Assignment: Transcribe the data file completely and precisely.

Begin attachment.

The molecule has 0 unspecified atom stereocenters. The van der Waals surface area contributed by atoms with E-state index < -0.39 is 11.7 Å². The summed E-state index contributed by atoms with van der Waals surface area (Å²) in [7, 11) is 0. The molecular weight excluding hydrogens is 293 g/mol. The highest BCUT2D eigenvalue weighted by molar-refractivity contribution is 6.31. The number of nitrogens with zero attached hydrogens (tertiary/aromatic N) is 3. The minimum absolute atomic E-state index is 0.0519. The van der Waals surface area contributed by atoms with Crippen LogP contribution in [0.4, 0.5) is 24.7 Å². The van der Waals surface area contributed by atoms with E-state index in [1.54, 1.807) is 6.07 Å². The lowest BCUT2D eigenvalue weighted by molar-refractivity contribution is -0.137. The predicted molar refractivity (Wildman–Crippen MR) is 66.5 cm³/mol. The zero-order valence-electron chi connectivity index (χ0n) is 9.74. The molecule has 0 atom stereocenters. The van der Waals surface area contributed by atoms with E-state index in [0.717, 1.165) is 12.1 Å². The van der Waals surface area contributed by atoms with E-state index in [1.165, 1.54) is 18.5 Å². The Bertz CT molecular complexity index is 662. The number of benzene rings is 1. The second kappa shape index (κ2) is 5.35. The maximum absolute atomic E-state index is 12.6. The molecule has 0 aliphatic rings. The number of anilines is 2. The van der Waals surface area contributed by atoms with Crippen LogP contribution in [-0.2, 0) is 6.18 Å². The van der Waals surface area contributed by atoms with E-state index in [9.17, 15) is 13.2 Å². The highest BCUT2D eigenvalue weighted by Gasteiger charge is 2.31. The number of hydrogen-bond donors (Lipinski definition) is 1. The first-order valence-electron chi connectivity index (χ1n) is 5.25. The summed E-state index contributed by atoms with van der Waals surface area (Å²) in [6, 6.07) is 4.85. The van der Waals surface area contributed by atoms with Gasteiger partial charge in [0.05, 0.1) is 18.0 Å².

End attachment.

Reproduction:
The molecule has 0 unspecified atom stereocenters. The van der Waals surface area contributed by atoms with E-state index < -0.39 is 11.7 Å². The summed E-state index contributed by atoms with van der Waals surface area (Å²) in [7, 11) is 0. The molecular weight excluding hydrogens is 293 g/mol. The highest BCUT2D eigenvalue weighted by molar-refractivity contribution is 6.31. The number of nitrogens with zero attached hydrogens (tertiary/aromatic N) is 3. The minimum absolute atomic E-state index is 0.0519. The van der Waals surface area contributed by atoms with Crippen LogP contribution in [0.4, 0.5) is 24.7 Å². The van der Waals surface area contributed by atoms with E-state index in [1.54, 1.807) is 6.07 Å². The lowest BCUT2D eigenvalue weighted by molar-refractivity contribution is -0.137. The predicted molar refractivity (Wildman–Crippen MR) is 66.5 cm³/mol. The zero-order valence-electron chi connectivity index (χ0n) is 9.74. The molecule has 0 atom stereocenters. The van der Waals surface area contributed by atoms with E-state index in [0.717, 1.165) is 12.1 Å². The van der Waals surface area contributed by atoms with E-state index in [1.165, 1.54) is 18.5 Å². The Bertz CT molecular complexity index is 662. The number of benzene rings is 1. The second kappa shape index (κ2) is 5.35. The maximum absolute atomic E-state index is 12.6. The molecule has 0 aliphatic rings. The number of anilines is 2. The van der Waals surface area contributed by atoms with Crippen LogP contribution in [-0.2, 0) is 6.18 Å². The van der Waals surface area contributed by atoms with E-state index in [9.17, 15) is 13.2 Å². The highest BCUT2D eigenvalue weighted by Gasteiger charge is 2.31. The number of hydrogen-bond donors (Lipinski definition) is 1. The first-order valence-electron chi connectivity index (χ1n) is 5.25. The summed E-state index contributed by atoms with van der Waals surface area (Å²) in [6, 6.07) is 4.85. The van der Waals surface area contributed by atoms with Gasteiger partial charge in [0.05, 0.1) is 18.0 Å².